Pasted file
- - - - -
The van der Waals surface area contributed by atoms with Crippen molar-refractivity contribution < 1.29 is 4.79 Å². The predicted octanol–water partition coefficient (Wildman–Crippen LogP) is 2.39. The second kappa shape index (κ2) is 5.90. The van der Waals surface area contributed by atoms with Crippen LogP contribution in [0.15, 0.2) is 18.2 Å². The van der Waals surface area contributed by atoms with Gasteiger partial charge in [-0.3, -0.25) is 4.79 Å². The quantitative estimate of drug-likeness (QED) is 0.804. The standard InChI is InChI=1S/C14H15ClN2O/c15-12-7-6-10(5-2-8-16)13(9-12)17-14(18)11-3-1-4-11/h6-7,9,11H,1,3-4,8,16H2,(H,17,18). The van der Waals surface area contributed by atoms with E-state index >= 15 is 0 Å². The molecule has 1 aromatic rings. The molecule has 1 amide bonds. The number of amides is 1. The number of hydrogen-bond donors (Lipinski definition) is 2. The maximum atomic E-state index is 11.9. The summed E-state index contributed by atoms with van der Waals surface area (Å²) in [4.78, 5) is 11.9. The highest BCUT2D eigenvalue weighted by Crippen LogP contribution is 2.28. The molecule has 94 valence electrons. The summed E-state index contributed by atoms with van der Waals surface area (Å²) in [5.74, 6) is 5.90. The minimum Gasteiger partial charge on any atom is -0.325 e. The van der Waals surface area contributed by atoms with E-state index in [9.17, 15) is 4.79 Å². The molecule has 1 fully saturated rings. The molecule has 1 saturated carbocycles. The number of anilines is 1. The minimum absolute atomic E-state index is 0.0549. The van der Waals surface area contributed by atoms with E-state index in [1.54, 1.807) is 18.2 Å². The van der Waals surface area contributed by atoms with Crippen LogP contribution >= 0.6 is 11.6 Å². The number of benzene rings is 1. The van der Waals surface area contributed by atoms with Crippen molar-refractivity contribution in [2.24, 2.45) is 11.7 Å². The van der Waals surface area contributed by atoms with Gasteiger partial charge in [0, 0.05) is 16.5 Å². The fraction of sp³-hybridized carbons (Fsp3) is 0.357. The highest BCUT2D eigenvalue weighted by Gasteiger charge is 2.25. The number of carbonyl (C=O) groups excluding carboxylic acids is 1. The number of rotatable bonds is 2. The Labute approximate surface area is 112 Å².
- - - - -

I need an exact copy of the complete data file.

The van der Waals surface area contributed by atoms with Crippen molar-refractivity contribution < 1.29 is 4.79 Å². The predicted octanol–water partition coefficient (Wildman–Crippen LogP) is 2.39. The second kappa shape index (κ2) is 5.90. The van der Waals surface area contributed by atoms with Crippen LogP contribution in [0.15, 0.2) is 18.2 Å². The van der Waals surface area contributed by atoms with Gasteiger partial charge in [-0.3, -0.25) is 4.79 Å². The quantitative estimate of drug-likeness (QED) is 0.804. The standard InChI is InChI=1S/C14H15ClN2O/c15-12-7-6-10(5-2-8-16)13(9-12)17-14(18)11-3-1-4-11/h6-7,9,11H,1,3-4,8,16H2,(H,17,18). The van der Waals surface area contributed by atoms with E-state index >= 15 is 0 Å². The molecule has 1 aromatic rings. The molecule has 1 amide bonds. The number of amides is 1. The number of hydrogen-bond donors (Lipinski definition) is 2. The maximum atomic E-state index is 11.9. The summed E-state index contributed by atoms with van der Waals surface area (Å²) in [4.78, 5) is 11.9. The highest BCUT2D eigenvalue weighted by Crippen LogP contribution is 2.28. The molecule has 94 valence electrons. The summed E-state index contributed by atoms with van der Waals surface area (Å²) in [5.74, 6) is 5.90. The minimum Gasteiger partial charge on any atom is -0.325 e. The van der Waals surface area contributed by atoms with E-state index in [9.17, 15) is 4.79 Å². The molecule has 1 fully saturated rings. The molecule has 1 saturated carbocycles. The number of anilines is 1. The minimum absolute atomic E-state index is 0.0549. The van der Waals surface area contributed by atoms with E-state index in [1.54, 1.807) is 18.2 Å². The van der Waals surface area contributed by atoms with Crippen LogP contribution >= 0.6 is 11.6 Å². The number of benzene rings is 1. The van der Waals surface area contributed by atoms with Crippen molar-refractivity contribution in [2.24, 2.45) is 11.7 Å². The van der Waals surface area contributed by atoms with Gasteiger partial charge in [0, 0.05) is 16.5 Å². The fraction of sp³-hybridized carbons (Fsp3) is 0.357. The highest BCUT2D eigenvalue weighted by Gasteiger charge is 2.25. The number of carbonyl (C=O) groups excluding carboxylic acids is 1. The number of rotatable bonds is 2. The Labute approximate surface area is 112 Å².